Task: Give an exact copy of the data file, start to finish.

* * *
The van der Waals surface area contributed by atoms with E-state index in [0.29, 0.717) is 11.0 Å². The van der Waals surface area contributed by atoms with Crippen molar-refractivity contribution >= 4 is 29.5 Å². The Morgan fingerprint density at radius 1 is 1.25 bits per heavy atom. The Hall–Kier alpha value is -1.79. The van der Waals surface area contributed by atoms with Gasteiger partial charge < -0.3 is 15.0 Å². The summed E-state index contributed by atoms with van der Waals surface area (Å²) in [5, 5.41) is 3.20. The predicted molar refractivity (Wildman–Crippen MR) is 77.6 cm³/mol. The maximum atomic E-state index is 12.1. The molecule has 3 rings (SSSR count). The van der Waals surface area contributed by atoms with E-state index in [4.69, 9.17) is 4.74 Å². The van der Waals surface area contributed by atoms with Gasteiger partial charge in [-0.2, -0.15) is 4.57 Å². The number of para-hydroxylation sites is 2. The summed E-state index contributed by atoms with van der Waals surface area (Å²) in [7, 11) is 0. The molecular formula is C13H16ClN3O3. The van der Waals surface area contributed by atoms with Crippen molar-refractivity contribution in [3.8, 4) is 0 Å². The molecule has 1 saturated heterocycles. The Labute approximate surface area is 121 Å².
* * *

The van der Waals surface area contributed by atoms with E-state index in [0.29, 0.717) is 11.0 Å². The van der Waals surface area contributed by atoms with Crippen molar-refractivity contribution >= 4 is 29.5 Å². The Morgan fingerprint density at radius 1 is 1.25 bits per heavy atom. The Hall–Kier alpha value is -1.79. The van der Waals surface area contributed by atoms with Gasteiger partial charge < -0.3 is 15.0 Å². The summed E-state index contributed by atoms with van der Waals surface area (Å²) in [5, 5.41) is 3.20. The predicted molar refractivity (Wildman–Crippen MR) is 77.6 cm³/mol. The maximum atomic E-state index is 12.1. The molecule has 3 rings (SSSR count). The van der Waals surface area contributed by atoms with E-state index in [4.69, 9.17) is 4.74 Å². The van der Waals surface area contributed by atoms with Gasteiger partial charge in [-0.2, -0.15) is 4.57 Å². The number of para-hydroxylation sites is 2. The summed E-state index contributed by atoms with van der Waals surface area (Å²) in [7, 11) is 0. The molecular formula is C13H16ClN3O3. The van der Waals surface area contributed by atoms with Crippen molar-refractivity contribution in [3.8, 4) is 0 Å². The molecule has 1 saturated heterocycles. The Labute approximate surface area is 121 Å².